McVeigh's friend tells of 'bad day' on Death Row diary

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The Independent US

One of Timothy McVeigh's fellow inmates on Death Row has described in chilling detail the atmosphere of gloom that surrounded the execution of the Oklahoma City bomber in Indiana last month.

In a prison diary just published on the internet, David Paul Hammer reveals he was so overwhelmed by the inhumanity of the event that he attempted suicide hours before McVeigh was killed by lethal injection on 11 June.

Hammer, a convicted murderer, con artist and armed robber once considered so dangerous the authorities built a special secure cell for him, described the eve of the execution as "quiet, eerie, waiting".

He found it impossible to eat or sleep, or to block out the media circus surrounding an event that McVeigh himself referred to as "Bloodstock".

Prison authorities unplugged regular cable programming on inmates' television sets and programmed a series of comedy films instead, in an attempt to alleviate the tension.

Hammer, who is diabetic, injected a massive dose of insulin into his vein before McVeigh's execution. "I did so hoping to die," he wrote. Prison officials rushed him to the infirmary, and he recovered.

He wrote as early as 2 May: "Morale here on the row is at an all-time low. It's as if all hope has been zapped. Due to violence and assaults in other parts of the institution, we are on lock down status ... I imagine the stabbings and beatings will only increase as the summer months arrive."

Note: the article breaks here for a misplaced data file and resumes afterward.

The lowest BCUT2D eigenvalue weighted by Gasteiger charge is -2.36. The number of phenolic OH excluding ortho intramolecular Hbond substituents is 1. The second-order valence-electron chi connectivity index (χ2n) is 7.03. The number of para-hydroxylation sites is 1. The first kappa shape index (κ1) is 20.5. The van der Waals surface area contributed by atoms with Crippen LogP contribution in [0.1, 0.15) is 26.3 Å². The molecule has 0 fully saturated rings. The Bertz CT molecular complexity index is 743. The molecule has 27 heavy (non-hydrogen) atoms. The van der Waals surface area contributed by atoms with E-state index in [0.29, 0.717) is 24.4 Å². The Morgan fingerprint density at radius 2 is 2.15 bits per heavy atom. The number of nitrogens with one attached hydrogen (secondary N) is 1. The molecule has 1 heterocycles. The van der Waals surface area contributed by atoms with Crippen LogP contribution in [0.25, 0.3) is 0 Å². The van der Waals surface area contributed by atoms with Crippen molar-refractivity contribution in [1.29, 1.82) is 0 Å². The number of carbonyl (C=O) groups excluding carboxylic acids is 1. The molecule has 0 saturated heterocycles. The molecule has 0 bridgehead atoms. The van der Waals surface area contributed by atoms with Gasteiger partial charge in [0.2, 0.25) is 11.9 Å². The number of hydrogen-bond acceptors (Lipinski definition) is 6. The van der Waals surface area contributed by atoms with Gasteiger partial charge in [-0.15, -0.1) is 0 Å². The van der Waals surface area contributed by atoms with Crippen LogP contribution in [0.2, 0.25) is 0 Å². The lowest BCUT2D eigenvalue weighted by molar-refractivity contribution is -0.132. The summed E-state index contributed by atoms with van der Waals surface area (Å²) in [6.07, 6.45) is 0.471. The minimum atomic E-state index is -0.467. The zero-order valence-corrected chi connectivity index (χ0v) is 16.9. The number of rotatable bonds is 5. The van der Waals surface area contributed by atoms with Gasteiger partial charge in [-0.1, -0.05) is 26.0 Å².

Hammer considers McVeigh to have been a friend. He portrays a man uncannily able to make light of his situation just hours before his execution – joking about the food with prison guards and making a blackly humorous noose-like gesture with his hand when asked how he was doing.

"I will grieve for what Tim once was, and for who he is now, because no man ceases to be a human being, no matter his actions or how horrid those actions were," he wrote on 8 June. "Tim is so much more than the Oklahoma City bomber."

According to Hammer, the execution spooked even the warden of the penitentiary, who called 11 June "a bad day" and telephoned McVeigh's father to apologise.

Even though McVeigh was supposed to be a "poster child" for the death penalty – a notorious criminal whose guilt was beyond doubt – his execution has created misgivings about capital punishment.

Yesterday, a member of the US Supreme Court, Sandra Day O'Connor, was quoted telling lawyers that innocent people have probably been put to death and that others have been singled out for execution because they were too poor to be adequately represented.